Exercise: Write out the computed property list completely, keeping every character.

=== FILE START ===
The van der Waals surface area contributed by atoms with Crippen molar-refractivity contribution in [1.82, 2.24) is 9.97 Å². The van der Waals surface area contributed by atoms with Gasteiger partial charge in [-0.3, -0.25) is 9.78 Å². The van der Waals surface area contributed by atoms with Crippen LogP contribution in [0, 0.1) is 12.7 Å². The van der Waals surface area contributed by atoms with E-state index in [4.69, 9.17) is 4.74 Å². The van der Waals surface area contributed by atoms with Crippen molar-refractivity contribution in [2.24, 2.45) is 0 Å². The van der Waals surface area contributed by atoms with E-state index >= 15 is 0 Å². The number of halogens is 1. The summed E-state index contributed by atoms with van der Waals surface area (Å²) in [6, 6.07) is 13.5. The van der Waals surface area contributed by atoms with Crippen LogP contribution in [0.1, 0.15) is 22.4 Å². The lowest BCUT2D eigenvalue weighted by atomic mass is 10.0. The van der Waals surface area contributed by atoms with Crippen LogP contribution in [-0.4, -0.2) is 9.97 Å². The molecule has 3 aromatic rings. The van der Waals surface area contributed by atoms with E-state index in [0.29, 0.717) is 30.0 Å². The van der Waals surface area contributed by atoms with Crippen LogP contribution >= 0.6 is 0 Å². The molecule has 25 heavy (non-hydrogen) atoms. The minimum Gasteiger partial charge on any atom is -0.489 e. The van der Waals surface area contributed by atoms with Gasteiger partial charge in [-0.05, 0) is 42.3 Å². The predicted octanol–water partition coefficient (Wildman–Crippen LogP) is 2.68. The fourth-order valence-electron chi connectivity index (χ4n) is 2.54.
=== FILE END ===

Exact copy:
The van der Waals surface area contributed by atoms with Crippen molar-refractivity contribution in [1.82, 2.24) is 9.97 Å². The van der Waals surface area contributed by atoms with Gasteiger partial charge in [-0.3, -0.25) is 9.78 Å². The van der Waals surface area contributed by atoms with Crippen LogP contribution in [0, 0.1) is 12.7 Å². The van der Waals surface area contributed by atoms with E-state index in [4.69, 9.17) is 4.74 Å². The van der Waals surface area contributed by atoms with Crippen molar-refractivity contribution in [2.24, 2.45) is 0 Å². The van der Waals surface area contributed by atoms with E-state index >= 15 is 0 Å². The number of halogens is 1. The summed E-state index contributed by atoms with van der Waals surface area (Å²) in [6, 6.07) is 13.5. The van der Waals surface area contributed by atoms with Crippen LogP contribution in [0.1, 0.15) is 22.4 Å². The lowest BCUT2D eigenvalue weighted by atomic mass is 10.0. The van der Waals surface area contributed by atoms with Crippen LogP contribution in [-0.4, -0.2) is 9.97 Å². The molecule has 3 aromatic rings. The van der Waals surface area contributed by atoms with E-state index in [0.29, 0.717) is 30.0 Å². The van der Waals surface area contributed by atoms with Crippen LogP contribution >= 0.6 is 0 Å². The molecule has 25 heavy (non-hydrogen) atoms. The minimum Gasteiger partial charge on any atom is -0.489 e. The van der Waals surface area contributed by atoms with Gasteiger partial charge in [-0.05, 0) is 42.3 Å². The predicted octanol–water partition coefficient (Wildman–Crippen LogP) is 2.68. The fourth-order valence-electron chi connectivity index (χ4n) is 2.54.